total 4064
drwxrwxr-x 2 ricoh ricoh    4096 May 16 15:32 ./
drwxrwxr-x 4 ricoh ricoh    4096 May 16 16:34 ../
-rw-rw-r-- 1 ricoh ricoh 4151640 May 16 16:45 downloadbeach.jpg

Live Stream Video

With your RICOH API credentials and RICOH ID, you can now live stream inside of your browser.

Download live streaming code from GitHub.

Follow the steps and get going.

$ git clone
$ cd video-streaming-sample-app
$ cp samples/config_template.js samples/config.js

put your credentials into the config.js

$ npm install
$ gulp build

If you try running

$ gulp build

and your system can’t find gulp, then do this:

$ npm bin

It will return your path, probably something like this:


Build it with the path for gulp.

video-streaming-sample-app$ ./node_modules/.bin/gulp build
(node:23673) fs: re-evaluating native module sources is not supported. If you are using the graceful-fs module, please update it to a more recent version.
[12:57:33] Using gulpfile ~/Development/livestream/video-streaming-sample-app/gulpfile.js
[12:57:33] Starting 'build'...
[12:57:53] Version: webpack 1.13.0
            Asset    Size  Chunks             Chunk Names
./build/bundle.js  354 kB       0  [emitted]  main
[12:57:53] Finished 'build' after 20 s

Run gulp

ricoh@xerus:~/Development/livestream/video-streaming-sample-app$ ./node_modules/.bin/gulp run
(node:23840) fs: re-evaluating native module sources is not supported. If you are using the graceful-fs module, please update it to a more recent version.
[13:06:44] Using gulpfile ~/Development/livestream/video-streaming-sample-app/gulpfile.js
[13:06:44] Starting 'run'...
[13:06:44] Webserver started at http://localhost:8034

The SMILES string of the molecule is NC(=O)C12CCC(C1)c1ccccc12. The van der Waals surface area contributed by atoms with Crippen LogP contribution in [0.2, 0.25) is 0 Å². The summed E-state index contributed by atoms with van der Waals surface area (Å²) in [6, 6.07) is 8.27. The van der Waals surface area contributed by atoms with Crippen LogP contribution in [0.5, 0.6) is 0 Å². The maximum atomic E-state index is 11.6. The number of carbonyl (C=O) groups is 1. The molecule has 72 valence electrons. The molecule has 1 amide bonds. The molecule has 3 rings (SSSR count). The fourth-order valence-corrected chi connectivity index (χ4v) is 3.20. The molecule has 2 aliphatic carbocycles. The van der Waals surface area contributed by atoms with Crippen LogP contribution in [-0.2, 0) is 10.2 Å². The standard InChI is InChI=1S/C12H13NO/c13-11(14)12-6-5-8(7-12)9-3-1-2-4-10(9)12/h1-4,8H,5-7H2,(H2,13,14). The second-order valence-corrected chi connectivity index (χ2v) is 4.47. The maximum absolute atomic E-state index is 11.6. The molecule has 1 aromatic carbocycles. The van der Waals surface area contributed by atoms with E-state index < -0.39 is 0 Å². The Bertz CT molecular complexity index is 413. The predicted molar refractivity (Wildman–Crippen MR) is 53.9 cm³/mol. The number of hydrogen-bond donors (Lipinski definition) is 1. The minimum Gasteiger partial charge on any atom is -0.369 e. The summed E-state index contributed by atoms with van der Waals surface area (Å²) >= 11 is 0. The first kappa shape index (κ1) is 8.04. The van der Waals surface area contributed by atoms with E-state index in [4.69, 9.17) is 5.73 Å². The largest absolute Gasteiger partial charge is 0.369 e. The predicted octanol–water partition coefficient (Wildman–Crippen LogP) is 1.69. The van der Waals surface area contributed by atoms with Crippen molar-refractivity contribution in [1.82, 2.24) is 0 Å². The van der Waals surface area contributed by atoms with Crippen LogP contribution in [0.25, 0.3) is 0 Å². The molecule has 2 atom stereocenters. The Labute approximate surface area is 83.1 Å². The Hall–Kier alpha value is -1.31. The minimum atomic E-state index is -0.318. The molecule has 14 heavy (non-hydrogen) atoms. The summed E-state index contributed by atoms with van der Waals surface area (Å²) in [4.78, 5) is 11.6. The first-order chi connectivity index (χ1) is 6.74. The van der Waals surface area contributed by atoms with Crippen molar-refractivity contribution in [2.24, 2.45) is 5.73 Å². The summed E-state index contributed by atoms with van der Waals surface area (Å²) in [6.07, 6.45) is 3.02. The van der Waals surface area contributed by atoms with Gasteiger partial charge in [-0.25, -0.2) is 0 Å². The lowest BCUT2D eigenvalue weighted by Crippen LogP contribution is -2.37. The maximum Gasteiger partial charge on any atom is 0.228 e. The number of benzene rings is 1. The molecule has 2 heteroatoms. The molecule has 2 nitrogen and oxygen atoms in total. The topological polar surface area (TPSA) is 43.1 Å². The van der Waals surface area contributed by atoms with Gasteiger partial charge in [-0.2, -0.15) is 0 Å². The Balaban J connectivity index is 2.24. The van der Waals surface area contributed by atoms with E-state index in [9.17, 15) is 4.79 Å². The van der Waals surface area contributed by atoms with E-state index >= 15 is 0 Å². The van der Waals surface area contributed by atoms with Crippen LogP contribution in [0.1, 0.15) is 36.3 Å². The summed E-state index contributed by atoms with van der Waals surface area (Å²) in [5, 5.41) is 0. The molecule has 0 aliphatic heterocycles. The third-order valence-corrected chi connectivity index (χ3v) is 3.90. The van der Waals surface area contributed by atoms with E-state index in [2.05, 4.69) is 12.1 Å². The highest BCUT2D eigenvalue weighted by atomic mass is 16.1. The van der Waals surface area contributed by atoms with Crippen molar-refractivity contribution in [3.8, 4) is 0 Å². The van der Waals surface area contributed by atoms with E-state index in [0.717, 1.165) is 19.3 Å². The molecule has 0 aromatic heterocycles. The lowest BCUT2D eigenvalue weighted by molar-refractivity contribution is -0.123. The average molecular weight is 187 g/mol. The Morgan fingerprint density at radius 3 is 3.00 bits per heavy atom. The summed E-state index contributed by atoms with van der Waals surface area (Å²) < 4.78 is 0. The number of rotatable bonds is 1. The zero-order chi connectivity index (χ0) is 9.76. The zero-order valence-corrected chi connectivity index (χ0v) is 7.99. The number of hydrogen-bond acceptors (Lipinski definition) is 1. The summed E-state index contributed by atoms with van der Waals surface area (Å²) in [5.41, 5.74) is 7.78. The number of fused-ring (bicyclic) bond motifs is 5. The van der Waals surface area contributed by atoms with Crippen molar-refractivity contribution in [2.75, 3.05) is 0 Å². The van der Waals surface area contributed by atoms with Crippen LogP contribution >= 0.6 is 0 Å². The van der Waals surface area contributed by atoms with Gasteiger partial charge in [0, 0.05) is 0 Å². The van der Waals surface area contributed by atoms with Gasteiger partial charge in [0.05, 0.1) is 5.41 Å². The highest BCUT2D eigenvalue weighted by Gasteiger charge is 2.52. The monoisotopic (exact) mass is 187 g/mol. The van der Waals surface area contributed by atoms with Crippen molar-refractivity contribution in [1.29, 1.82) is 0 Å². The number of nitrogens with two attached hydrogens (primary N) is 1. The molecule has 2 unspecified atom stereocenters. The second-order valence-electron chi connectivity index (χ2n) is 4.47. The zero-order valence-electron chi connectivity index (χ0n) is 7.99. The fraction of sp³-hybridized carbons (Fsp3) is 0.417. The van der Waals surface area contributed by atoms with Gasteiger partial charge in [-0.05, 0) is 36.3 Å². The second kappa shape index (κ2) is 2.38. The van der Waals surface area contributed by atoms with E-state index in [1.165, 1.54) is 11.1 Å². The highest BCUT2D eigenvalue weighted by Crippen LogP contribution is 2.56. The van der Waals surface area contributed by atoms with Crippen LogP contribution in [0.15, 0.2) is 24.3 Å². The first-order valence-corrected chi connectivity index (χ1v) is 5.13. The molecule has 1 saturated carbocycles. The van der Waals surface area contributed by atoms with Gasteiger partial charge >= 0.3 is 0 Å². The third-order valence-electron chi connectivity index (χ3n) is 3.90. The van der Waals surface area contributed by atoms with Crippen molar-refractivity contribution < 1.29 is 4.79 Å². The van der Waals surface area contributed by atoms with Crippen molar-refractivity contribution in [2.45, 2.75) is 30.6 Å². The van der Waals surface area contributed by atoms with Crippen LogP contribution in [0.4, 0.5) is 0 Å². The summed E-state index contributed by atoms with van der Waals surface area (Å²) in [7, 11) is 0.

[13:06:44] Finished 'run' after 23 ms

It will automatically open up a browser. RICOH recommends Google Chrome 49 or newer. I had problems logging in with Firefox on Linux.

Select RICOH THETA S as the device.

Log in with your modified RICOH username and password.

To set up a peer-to-peer connection, use a Ricoh user ID with a plus sign and string after it. For example, or

In this example, I am using Chrome in two different tabs on the same computer. In the screenshot at the top of this section, the THETA is connected to one USB port of my Windows computer and another webcam (not a THETA) is connected to another USB port on the same computer. The only reason I am only using one THETA is because I only have one THETA at my house.

I am using the THETA S driver, not UVC Blender. The preview window in the right of the browser is in dual fisheye.

Press the THETA View Mode green button to convert the incoming dual-fisheye video stream into a equirectangular view with the JavaScript in your browser.

So cool! The view has full navigation.

Network Architecture

Here’s a diagram of the streaming functionality of the application.

Here’s a diagram with some of the technology used.

Using WebRTC Between Two Computers

To view the two 360 streams between two different computers, you’ll need to assign each computer a static IP address on the Internet (not NAT on an internal network) or use NAT traversal.

I have not tried NAT Traversal yet.

You can check out two untested services for STUN / TURN for NAT traversal here:

Article on WebRTC

We have a full slide deck about the RICOH Cloud API available.